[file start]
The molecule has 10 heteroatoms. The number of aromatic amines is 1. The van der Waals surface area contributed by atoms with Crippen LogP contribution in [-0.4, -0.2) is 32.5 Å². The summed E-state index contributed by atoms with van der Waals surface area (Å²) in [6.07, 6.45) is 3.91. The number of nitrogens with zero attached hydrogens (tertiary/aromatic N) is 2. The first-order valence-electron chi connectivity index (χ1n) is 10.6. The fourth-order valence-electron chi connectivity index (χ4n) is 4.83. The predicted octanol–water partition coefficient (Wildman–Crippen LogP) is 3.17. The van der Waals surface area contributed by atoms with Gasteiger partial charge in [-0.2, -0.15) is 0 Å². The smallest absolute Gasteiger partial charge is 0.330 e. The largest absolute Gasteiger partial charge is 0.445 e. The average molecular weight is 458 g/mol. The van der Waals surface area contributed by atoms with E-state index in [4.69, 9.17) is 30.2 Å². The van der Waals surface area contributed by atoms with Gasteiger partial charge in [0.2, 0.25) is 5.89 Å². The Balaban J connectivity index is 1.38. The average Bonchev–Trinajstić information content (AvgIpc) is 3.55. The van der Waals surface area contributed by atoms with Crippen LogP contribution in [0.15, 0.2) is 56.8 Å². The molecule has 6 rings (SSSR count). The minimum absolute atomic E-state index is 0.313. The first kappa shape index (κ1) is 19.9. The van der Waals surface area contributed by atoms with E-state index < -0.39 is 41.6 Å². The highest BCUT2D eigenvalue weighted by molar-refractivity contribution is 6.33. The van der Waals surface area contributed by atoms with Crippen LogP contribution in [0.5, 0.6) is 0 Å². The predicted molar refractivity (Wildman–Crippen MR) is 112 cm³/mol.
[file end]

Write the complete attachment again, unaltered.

The molecule has 10 heteroatoms. The number of aromatic amines is 1. The van der Waals surface area contributed by atoms with Crippen LogP contribution in [-0.4, -0.2) is 32.5 Å². The summed E-state index contributed by atoms with van der Waals surface area (Å²) in [6.07, 6.45) is 3.91. The number of nitrogens with zero attached hydrogens (tertiary/aromatic N) is 2. The first-order valence-electron chi connectivity index (χ1n) is 10.6. The fourth-order valence-electron chi connectivity index (χ4n) is 4.83. The predicted octanol–water partition coefficient (Wildman–Crippen LogP) is 3.17. The van der Waals surface area contributed by atoms with Gasteiger partial charge in [-0.2, -0.15) is 0 Å². The smallest absolute Gasteiger partial charge is 0.330 e. The largest absolute Gasteiger partial charge is 0.445 e. The average molecular weight is 458 g/mol. The van der Waals surface area contributed by atoms with E-state index in [4.69, 9.17) is 30.2 Å². The van der Waals surface area contributed by atoms with Gasteiger partial charge in [0.2, 0.25) is 5.89 Å². The Balaban J connectivity index is 1.38. The average Bonchev–Trinajstić information content (AvgIpc) is 3.55. The van der Waals surface area contributed by atoms with Crippen LogP contribution in [0.15, 0.2) is 56.8 Å². The molecule has 6 rings (SSSR count). The minimum absolute atomic E-state index is 0.313. The first kappa shape index (κ1) is 19.9. The van der Waals surface area contributed by atoms with E-state index < -0.39 is 41.6 Å². The highest BCUT2D eigenvalue weighted by molar-refractivity contribution is 6.33. The van der Waals surface area contributed by atoms with Crippen LogP contribution in [0.5, 0.6) is 0 Å². The predicted molar refractivity (Wildman–Crippen MR) is 112 cm³/mol.